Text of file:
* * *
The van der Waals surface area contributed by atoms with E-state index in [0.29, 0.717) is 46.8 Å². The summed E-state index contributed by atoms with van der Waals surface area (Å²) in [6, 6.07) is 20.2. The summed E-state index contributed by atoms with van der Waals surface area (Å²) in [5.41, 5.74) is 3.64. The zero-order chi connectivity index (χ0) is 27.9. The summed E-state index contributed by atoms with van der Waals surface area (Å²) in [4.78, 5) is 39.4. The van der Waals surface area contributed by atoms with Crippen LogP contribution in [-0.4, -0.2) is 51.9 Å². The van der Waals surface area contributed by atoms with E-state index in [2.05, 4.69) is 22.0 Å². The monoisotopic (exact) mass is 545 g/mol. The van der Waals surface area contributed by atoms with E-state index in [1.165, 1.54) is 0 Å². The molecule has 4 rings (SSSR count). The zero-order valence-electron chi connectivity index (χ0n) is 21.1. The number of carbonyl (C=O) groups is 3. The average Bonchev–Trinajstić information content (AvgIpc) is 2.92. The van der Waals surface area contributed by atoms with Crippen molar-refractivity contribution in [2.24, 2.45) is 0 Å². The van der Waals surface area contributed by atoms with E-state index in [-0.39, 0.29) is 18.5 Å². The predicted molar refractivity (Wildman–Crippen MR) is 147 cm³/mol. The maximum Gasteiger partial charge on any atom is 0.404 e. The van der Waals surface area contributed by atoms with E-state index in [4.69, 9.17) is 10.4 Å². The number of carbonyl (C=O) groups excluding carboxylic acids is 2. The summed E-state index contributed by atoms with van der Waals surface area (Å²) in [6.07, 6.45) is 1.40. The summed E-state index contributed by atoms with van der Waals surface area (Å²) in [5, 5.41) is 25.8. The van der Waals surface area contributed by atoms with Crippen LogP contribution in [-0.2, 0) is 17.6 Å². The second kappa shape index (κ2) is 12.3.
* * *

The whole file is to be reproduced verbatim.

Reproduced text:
The van der Waals surface area contributed by atoms with E-state index in [0.29, 0.717) is 46.8 Å². The summed E-state index contributed by atoms with van der Waals surface area (Å²) in [6, 6.07) is 20.2. The summed E-state index contributed by atoms with van der Waals surface area (Å²) in [5.41, 5.74) is 3.64. The zero-order chi connectivity index (χ0) is 27.9. The summed E-state index contributed by atoms with van der Waals surface area (Å²) in [4.78, 5) is 39.4. The van der Waals surface area contributed by atoms with Crippen LogP contribution in [-0.4, -0.2) is 51.9 Å². The van der Waals surface area contributed by atoms with E-state index in [2.05, 4.69) is 22.0 Å². The monoisotopic (exact) mass is 545 g/mol. The van der Waals surface area contributed by atoms with E-state index in [1.165, 1.54) is 0 Å². The molecule has 4 rings (SSSR count). The zero-order valence-electron chi connectivity index (χ0n) is 21.1. The number of carbonyl (C=O) groups is 3. The average Bonchev–Trinajstić information content (AvgIpc) is 2.92. The van der Waals surface area contributed by atoms with Crippen molar-refractivity contribution in [2.24, 2.45) is 0 Å². The van der Waals surface area contributed by atoms with E-state index in [-0.39, 0.29) is 18.5 Å². The predicted molar refractivity (Wildman–Crippen MR) is 147 cm³/mol. The maximum Gasteiger partial charge on any atom is 0.404 e. The van der Waals surface area contributed by atoms with E-state index in [4.69, 9.17) is 10.4 Å². The number of carbonyl (C=O) groups excluding carboxylic acids is 2. The summed E-state index contributed by atoms with van der Waals surface area (Å²) in [6.07, 6.45) is 1.40. The summed E-state index contributed by atoms with van der Waals surface area (Å²) in [5, 5.41) is 25.8. The van der Waals surface area contributed by atoms with Crippen LogP contribution in [-0.2, 0) is 17.6 Å². The second kappa shape index (κ2) is 12.3.